Under that agreement, and an additional 1995 protocol, a system of transit
pipelines was to be developed consisting of two pipelines of a joint annual
capacity of some 65 billion cubic metres. The length of the pipeline
stipulated in the above agreement, known as the Yamal pipeline, from the
Polish-Belarussian border to the Polish-German border, amounts to 665 km.

So far, only the first pipe has been developed, which transports gas to
Germany. Poland receives from that pipeline only some 2.5 billion cubic
metres, receiving the bulk of its Russian gas supplies from existing
Ukrainian and Belarussian terminals.

Due to the Russian government’s decision, the pipeline’s second line hasn’t
been developed so far, and the chances that it ever will, in the light of
the intensely promoted concept of the Baltic pipe, appear ever slimmer. It
is worth noting that Poland has granted significant public aid to the second
Yamal line project, and the Polish-Russian company EuRoPol Gaz (in which
Germany’s Wintershall also holds a small stake) has actually spent funds on
documentation and planning work.

The second Yamal line would be supplying some 32 billion cubic metres of gas
to Germany annually. One therefore needs to ask what was the rationale of
awarding the Baltic pipe a higher priority than that awarded to the
continuation of the second Yamal line?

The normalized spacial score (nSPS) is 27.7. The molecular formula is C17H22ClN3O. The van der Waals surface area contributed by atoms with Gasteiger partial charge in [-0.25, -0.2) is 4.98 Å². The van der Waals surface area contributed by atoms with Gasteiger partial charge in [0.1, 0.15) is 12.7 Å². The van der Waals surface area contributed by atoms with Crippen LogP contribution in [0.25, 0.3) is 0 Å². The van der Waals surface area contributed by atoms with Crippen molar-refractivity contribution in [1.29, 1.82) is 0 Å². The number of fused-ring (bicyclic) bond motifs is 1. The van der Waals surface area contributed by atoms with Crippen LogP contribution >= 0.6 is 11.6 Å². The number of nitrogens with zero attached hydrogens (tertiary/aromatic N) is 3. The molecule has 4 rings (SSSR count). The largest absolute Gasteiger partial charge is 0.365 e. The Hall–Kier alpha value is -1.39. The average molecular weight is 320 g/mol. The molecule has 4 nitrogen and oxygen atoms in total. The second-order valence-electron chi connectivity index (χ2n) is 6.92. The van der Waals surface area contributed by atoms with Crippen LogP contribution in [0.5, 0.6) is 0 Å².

The economic arguments leave no doubt: at some 1 billion euro, the cost of
developing the second Yamal line would be three to four times lower than the
cost of the Baltic pipe. The latter, connecting Vyborg near St. Petersburg
with Greifswald in northern Germany, with a length of some 1,200 km, has a
planned annual capacity of 27.5 billion cubic metres, and, in the twin-pipe
version, 55 billion cubic metres. The forecast transit cost of $3-3.5 per
1,000 cubic metres per 100 km is high compared with average transit costs in
European land pipelines.

Mr. Clement points to one advantage of the northern pipe: higher energy
security for the EU as a result of securing a direct connection between
Germany with the Yuzhno-Russkoye deposit in Russia, and thus eliminating
transit countries, which, according to Mr. Clement, would be significantly
impairing the certainty of supplies. That is an argumentation one cannot
agree with.

Does Mr. Clement rate the credibility of Lithuania, Latvia, Estonia, and
Poland, all four EU members, below that of the Russian Federation? Sad to
say, everything suggests that he does indeed.

Mr. Clement also suggests that the Northern Pipeline, which will run “only”
100 km from the Polish shore, will improve the energy security of Poland and